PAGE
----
23:24And to bring forward cattle to set Paul upon, that they might carry through safely to Felix the leader.
23:25Having written a letter containing this type
23:26Claudius Lysias to the most excellent leader Felix, health.
23:27This man having been taken by the Jews, and being about to be killed by them: having stood with an army, I took him away, having learned that he is a Roman.
23:28And wishing to know the cause for which they accused him, I brought him down to this council:
23:29Whom I found accused of questions of their law, and having no accusation worthy of death or of bonds.
23:30And the plot about to be by the Jews, having been made known to me against the man, for this I sent to thee, having also commanded the accusers to say things against him to thee. Farewell.
23:31Then truly the soldiers according to that appointed them, having taken up Paul, brought by night to Antipatris.
23:32And the morrow; having suffered the horsemen to go with him, they returned to the camp:
23:33Who having come into Cesarea and given up the letter to the leader, they also placed Paul before him.
23:34And the leader having read, and asked of what province he is, and having understood from Cilicia;
23:35I will hearken to thee, he said, when also thine accusers should be present. And he commanded him to be watched in Herod's pretorium.
Julia Smith and her sister

Julia E. Smith Translation 1876

The Julia Evelina Smith Parker Translation is considered the first complete translation of the Bible into English by a woman. The Bible was titled The Holy Bible: Containing the Old and New Testaments; Translated Literally from the Original Tongues, and was published in 1876.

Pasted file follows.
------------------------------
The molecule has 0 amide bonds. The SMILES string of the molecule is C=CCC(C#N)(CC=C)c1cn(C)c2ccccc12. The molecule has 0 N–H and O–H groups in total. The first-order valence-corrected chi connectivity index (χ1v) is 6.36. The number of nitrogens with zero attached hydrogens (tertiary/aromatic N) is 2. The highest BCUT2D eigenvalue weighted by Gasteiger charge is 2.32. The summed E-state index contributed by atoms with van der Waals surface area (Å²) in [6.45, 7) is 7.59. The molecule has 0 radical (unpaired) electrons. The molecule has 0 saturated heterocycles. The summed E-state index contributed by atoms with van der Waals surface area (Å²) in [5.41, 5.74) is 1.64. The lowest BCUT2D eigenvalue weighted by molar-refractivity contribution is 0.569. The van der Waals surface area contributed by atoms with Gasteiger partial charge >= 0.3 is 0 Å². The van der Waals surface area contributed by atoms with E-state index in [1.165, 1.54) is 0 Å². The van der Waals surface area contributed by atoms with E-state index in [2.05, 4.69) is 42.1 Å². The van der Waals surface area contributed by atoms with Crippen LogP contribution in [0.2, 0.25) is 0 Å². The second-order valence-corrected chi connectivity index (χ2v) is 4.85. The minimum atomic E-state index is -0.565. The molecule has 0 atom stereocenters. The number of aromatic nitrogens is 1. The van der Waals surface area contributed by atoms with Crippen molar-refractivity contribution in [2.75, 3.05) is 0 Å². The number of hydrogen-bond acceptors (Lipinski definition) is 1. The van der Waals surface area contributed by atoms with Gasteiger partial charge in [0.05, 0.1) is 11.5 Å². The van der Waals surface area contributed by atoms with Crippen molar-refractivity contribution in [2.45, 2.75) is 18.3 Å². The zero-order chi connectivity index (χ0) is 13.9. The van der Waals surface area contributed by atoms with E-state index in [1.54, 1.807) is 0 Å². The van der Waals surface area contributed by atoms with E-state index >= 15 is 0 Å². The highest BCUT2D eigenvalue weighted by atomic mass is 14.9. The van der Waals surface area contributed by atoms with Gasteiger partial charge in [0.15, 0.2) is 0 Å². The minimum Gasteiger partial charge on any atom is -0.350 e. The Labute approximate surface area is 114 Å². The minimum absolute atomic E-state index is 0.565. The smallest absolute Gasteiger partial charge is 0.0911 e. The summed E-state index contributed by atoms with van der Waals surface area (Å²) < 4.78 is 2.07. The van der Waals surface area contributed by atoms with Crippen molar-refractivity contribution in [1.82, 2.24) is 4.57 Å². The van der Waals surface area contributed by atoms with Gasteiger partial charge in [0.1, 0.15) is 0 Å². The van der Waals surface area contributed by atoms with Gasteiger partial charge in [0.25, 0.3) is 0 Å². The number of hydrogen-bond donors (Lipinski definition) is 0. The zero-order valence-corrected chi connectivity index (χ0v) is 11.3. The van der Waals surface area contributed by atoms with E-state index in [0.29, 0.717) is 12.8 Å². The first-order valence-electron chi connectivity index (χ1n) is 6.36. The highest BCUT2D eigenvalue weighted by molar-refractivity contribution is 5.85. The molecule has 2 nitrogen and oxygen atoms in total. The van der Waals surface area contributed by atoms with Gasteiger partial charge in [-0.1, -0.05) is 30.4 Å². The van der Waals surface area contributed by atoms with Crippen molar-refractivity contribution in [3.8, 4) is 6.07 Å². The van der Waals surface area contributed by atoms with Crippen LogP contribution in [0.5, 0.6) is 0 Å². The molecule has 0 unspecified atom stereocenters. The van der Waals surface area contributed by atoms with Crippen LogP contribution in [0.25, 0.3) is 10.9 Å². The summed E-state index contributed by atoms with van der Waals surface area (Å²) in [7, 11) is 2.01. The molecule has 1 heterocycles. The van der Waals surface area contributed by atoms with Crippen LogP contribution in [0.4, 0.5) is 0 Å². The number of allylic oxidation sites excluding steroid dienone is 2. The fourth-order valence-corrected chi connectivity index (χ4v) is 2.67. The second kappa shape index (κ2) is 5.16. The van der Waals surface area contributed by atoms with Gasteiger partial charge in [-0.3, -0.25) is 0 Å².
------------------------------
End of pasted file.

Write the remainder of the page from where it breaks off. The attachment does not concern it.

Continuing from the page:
Julia Smith, of Glastonbury, Connecticut had a working knowledge of Latin, Greek and Hebrew. Her father had been a Congregationalist minister before he became a lawyer. Having read the Bible in its original languages, she set about creating her own translation, which she completed in 1855, after a number of drafts. The work is a strictly literal rendering, always translating a Greek or Hebrew word with the same word wherever possible. Smith accomplished this work on her own in the span of eight years (1847 to 1855). She had sought out no help in the venture, even writing, "I do not see that anybody can know more about it than I do." Smith's insistence on complete literalness, plus an effort to translate each original word with the same English word, combined with an odd notion of Hebrew tenses (often translating the Hebrew imperfect tense with the English future) results in a translation that is mechanical and often nonsensical. However, such a translation if overly literal might be valuable to consult in checking the meaning of some individual verse. One notable feature of this translation was the prominent use of the Divine Name, Jehovah, throughout the Old Testament of this Bible version.

In 1876, at 84 years of age some 21 years after completing her work, she finally sought publication. The publication costs ($4,000) were personally funded by Julia and her sister Abby Smith. The 1,000 copies printed were offered for $2.50 each, but her household auction in 1884 sold about 50 remaining copies.

The translation fell into obscurity as it was for the most part too literal and lacked any flow. For example, Jer. 22:23 was given as follows: "Thou dwelling in Lebanon, building as nest in the cedars, how being compassionated in pangs coming to thee the pain as in her bringing forth." However, the translation was the only Contemporary English translation out of the original languages available to English readers until the publication of The British Revised Version in 1881-1894.(The New testament was published in 1881, the Old in 1884, and the Apocrypha in 1894.) This makes it an invaluable Bible for its period.